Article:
If you ask any couples therapist, we’ll tell you to get yourselves to couples therapy when things are going well, rather than when they’re at their breaking point. Any time is a good time for therapy! But you and I both know that hindsight is always 20/20 and it’s hard to find ways to build the relationship when things seem perfect. If you’re reading this post, chances are you’re considering couples counseling for you and your partner, and to that I say, great job! Exploring your options is an awesome first step. But if you need a little extra push, here are 5 signs it’s definitely time to see a therapist.

If you ask any couples therapist, we’ll tell you to get yourselves to couples therapy when things are going well, rather than when they’re at their breaking point. Any time is a good time for therapy! But you and I both know that hindsight is always 20/20 and it’s hard to find ways to build the relationship when things seem perfect. If you’re reading this post, chances are you’re considering couples counseling for you and your partner, and to that I say, great job! Exploring your options is an awesome first step. But if you need a little extra push, here are 5 signs it’s definitely time to see a therapist.

1. Trust and Commitment Issues

Perhaps neither of you have even been unfaithful – physically or emotionally – but you’re finding it very difficult to trust in one another. This could be due to harmful actions by past partners, family issues, anxiety, you name it. Step into the therapy room to find out what’s going on in your relationship that is making it hard for one – or both – of you to fully commit. On the other hand, perhaps one of you did cheat but you still love each other deeply and you want to fight for the relationship. Therapy can help you explore the issues that led to the infidelity, grieve the parts of your relationship that were lost, and explore your options to move forward.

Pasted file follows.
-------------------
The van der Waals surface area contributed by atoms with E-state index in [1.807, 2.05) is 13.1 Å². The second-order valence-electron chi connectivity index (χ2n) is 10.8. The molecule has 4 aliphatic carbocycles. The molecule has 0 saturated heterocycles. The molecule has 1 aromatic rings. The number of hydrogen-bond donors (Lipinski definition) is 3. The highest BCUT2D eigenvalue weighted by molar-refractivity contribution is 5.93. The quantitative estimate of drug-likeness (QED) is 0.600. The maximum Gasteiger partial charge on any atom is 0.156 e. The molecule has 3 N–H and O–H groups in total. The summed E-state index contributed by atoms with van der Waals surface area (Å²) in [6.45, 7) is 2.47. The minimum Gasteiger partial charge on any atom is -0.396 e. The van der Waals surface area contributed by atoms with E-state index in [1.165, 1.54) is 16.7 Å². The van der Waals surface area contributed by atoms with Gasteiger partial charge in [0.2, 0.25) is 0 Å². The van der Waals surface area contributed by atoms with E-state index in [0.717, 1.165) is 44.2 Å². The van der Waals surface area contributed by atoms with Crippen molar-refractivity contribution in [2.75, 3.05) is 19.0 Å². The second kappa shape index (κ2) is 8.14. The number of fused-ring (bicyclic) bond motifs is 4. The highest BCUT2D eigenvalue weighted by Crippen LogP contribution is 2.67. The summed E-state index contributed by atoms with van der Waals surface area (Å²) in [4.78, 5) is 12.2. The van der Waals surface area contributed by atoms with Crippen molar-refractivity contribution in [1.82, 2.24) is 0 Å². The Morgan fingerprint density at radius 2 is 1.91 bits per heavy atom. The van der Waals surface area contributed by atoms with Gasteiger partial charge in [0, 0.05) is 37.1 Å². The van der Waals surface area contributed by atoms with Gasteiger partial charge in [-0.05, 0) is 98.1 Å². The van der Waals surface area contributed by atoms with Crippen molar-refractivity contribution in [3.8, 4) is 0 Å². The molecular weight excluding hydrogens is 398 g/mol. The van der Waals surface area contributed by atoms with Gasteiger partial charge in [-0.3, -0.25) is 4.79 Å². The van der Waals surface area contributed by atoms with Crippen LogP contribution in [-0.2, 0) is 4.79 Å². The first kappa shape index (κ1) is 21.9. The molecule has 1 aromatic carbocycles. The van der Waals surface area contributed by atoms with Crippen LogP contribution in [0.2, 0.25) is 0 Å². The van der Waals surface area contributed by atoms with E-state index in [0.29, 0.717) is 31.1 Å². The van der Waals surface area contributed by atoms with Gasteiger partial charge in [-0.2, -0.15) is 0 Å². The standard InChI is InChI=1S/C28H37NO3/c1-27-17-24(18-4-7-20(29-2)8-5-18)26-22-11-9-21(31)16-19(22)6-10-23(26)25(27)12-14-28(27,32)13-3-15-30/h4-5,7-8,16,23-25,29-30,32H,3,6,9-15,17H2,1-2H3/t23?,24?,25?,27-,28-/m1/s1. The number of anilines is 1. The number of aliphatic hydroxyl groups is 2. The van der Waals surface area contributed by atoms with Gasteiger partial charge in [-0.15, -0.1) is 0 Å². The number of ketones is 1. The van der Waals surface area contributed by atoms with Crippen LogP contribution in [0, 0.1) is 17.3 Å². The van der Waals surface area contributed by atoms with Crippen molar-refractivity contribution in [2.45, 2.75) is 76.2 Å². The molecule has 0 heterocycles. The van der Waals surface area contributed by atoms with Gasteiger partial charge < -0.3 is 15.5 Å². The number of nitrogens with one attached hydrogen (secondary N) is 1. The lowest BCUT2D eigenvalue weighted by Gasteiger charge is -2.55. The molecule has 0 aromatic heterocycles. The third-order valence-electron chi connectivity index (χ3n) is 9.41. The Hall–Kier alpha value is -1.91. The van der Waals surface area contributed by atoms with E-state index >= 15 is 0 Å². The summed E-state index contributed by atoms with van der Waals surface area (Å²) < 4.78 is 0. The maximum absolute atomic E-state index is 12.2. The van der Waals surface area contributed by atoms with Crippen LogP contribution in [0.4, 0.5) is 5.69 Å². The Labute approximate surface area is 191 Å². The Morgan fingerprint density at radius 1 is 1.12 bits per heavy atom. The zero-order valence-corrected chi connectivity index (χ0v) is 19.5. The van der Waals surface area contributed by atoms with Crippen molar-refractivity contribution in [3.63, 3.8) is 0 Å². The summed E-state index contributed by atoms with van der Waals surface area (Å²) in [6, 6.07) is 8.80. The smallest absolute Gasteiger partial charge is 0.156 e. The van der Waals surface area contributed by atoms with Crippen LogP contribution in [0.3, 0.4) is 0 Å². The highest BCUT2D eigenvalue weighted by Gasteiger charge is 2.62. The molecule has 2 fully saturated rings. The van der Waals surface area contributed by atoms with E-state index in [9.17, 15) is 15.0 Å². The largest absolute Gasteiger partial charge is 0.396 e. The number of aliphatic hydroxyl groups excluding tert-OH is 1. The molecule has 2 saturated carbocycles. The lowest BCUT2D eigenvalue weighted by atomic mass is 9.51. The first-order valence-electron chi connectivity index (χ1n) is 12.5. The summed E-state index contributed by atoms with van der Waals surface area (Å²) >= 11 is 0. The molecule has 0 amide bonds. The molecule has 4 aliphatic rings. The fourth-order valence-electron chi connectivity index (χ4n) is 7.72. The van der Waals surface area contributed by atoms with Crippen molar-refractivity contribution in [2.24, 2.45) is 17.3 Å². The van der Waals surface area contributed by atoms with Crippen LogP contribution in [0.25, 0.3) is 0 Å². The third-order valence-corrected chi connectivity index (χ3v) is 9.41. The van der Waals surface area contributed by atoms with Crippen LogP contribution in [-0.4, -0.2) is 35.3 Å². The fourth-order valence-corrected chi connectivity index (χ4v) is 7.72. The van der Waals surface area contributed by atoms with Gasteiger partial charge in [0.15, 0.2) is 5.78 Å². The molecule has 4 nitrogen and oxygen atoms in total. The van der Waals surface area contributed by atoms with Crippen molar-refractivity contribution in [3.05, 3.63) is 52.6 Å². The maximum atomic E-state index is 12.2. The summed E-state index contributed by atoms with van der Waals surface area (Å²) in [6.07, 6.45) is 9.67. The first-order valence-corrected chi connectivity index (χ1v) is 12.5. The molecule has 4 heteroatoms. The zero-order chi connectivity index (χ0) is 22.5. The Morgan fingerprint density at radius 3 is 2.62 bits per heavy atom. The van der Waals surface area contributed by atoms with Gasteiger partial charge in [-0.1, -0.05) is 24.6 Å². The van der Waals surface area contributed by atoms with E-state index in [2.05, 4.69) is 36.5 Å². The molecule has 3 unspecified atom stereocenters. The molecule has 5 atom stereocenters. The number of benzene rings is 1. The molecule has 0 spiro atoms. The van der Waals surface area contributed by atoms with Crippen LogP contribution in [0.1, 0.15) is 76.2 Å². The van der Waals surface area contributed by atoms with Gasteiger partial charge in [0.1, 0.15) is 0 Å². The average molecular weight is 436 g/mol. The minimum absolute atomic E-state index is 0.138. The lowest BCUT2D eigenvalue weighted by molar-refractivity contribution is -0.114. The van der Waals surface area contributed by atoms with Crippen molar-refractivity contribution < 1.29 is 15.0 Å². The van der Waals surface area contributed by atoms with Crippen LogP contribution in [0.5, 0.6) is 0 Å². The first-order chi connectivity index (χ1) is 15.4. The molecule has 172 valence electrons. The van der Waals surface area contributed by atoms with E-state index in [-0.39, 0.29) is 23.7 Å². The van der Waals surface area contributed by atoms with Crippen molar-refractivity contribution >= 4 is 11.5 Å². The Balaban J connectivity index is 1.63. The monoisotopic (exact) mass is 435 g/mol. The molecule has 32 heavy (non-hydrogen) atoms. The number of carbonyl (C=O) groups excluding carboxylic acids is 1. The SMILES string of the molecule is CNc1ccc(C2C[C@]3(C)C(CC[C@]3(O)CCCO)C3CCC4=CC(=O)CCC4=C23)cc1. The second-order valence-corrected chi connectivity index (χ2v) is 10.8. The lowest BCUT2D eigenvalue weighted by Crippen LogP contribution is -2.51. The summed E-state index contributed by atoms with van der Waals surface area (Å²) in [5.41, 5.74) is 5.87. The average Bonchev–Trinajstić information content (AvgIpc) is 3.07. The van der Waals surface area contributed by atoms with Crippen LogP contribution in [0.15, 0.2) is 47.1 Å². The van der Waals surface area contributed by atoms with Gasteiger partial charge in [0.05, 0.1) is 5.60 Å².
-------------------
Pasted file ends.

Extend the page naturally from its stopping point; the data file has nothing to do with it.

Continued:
2. Sexual Intimacy Issues

Often a taboo topic to discuss with friends and family, intimacy issues are incredibly common in any stage of a relationship, and often the issue is more mental than physical. Realistically, sexual needs and drive will never totally match up between partners. It can feel overwhelming to try to handle this issue alone and many of us shut our partners out because of shame and embarrassment. These feelings come from so much hurtful messaging about how someone “should be” in the bedroom. By coming together as a couple, therapy can treat the issue from a partnership perspective, reducing the shame you might feel, helping you and your partner communicate more effectively about sex, and hopefully bringing you back together in a physical and emotional way.

3. Inequality in the Relationship

Inequality can come in many forms – financial, gender-based, parenting, etc. Often, feelings of inequality in decision-making can lead to resentment, which is a dangerous emotion for relationships. Unfortunately, this inequality can lead to both partners feeling like their actions are not appreciated. Perhaps your partner doesn’t realize there is an imbalance and can show more empathy towards you. Or perhaps, in therapy, you can come up with healthy compromises to make you both feel seen and heard in the relationship.

4. Disagreements About Finances

Relationship struggles around finance are more common than you realize. In fact, in a survey of 1,000 people in committed relationships, 71 percent admitted to committing “financial infidelity” at least once – making a purchase their partner wouldn’t approve of, lying about spending, hiding assets, etc. (The Ascent) Talking about money is one of those taboo topics in our society that makes it a difficult conversation to broach in a relationship. By trying out couples therapy, perhaps you can find a safe space to be more open about money struggles and the emotions that are tied to spending, saving and investing. You’d be surprised what you’ll uncover.

5. Escalating Conflicts and Toxic Communication

Communication, communication, communication. It’s what we constantly hear can make or break a relationship. Sometimes we may think we’re communicating effectively, but our partner actually isn’t able to understand and empathize because our delivery is too emotionally charged. In an argument, is your goal to listen or to win? If you’re aiming to win, it’s time to reassess your communication styles. On the flip side, if you tend to bottle up issues and have a deep discomfort with expressing discontent, remember that your partner isn’t a mindreader. Before you get frustrated with everything you’ve bottled up, reflect on why you’re uncomfortable owning your needs and asking for them. And go find a good couples therapist!

Dr. Brittany Woolford